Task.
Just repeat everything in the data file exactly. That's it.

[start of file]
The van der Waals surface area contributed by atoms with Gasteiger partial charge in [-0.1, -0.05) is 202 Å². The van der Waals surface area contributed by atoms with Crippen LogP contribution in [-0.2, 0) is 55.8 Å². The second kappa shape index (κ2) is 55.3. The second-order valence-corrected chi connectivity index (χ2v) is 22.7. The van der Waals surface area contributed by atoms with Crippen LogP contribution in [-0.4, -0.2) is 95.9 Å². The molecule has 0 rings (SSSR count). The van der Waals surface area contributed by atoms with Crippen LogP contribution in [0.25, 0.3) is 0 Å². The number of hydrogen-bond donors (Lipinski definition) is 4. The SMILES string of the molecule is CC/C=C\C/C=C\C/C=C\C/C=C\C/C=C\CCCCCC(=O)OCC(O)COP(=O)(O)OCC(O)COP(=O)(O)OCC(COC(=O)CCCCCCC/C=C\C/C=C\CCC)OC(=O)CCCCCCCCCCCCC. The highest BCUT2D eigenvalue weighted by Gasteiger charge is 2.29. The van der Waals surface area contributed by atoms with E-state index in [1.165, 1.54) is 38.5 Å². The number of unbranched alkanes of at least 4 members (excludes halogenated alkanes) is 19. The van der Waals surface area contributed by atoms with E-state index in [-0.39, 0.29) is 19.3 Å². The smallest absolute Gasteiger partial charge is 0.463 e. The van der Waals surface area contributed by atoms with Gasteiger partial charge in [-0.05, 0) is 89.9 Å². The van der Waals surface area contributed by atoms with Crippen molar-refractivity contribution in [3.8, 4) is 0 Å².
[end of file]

The van der Waals surface area contributed by atoms with Gasteiger partial charge in [-0.1, -0.05) is 202 Å². The van der Waals surface area contributed by atoms with Crippen LogP contribution in [-0.2, 0) is 55.8 Å². The second kappa shape index (κ2) is 55.3. The second-order valence-corrected chi connectivity index (χ2v) is 22.7. The van der Waals surface area contributed by atoms with Crippen LogP contribution in [-0.4, -0.2) is 95.9 Å². The molecule has 0 rings (SSSR count). The van der Waals surface area contributed by atoms with Crippen LogP contribution in [0.25, 0.3) is 0 Å². The number of hydrogen-bond donors (Lipinski definition) is 4. The SMILES string of the molecule is CC/C=C\C/C=C\C/C=C\C/C=C\C/C=C\CCCCCC(=O)OCC(O)COP(=O)(O)OCC(O)COP(=O)(O)OCC(COC(=O)CCCCCCC/C=C\C/C=C\CCC)OC(=O)CCCCCCCCCCCCC. The highest BCUT2D eigenvalue weighted by Gasteiger charge is 2.29. The van der Waals surface area contributed by atoms with E-state index in [1.165, 1.54) is 38.5 Å². The number of unbranched alkanes of at least 4 members (excludes halogenated alkanes) is 19. The van der Waals surface area contributed by atoms with E-state index in [-0.39, 0.29) is 19.3 Å². The smallest absolute Gasteiger partial charge is 0.463 e. The van der Waals surface area contributed by atoms with Gasteiger partial charge in [-0.05, 0) is 89.9 Å². The van der Waals surface area contributed by atoms with Crippen molar-refractivity contribution in [3.8, 4) is 0 Å².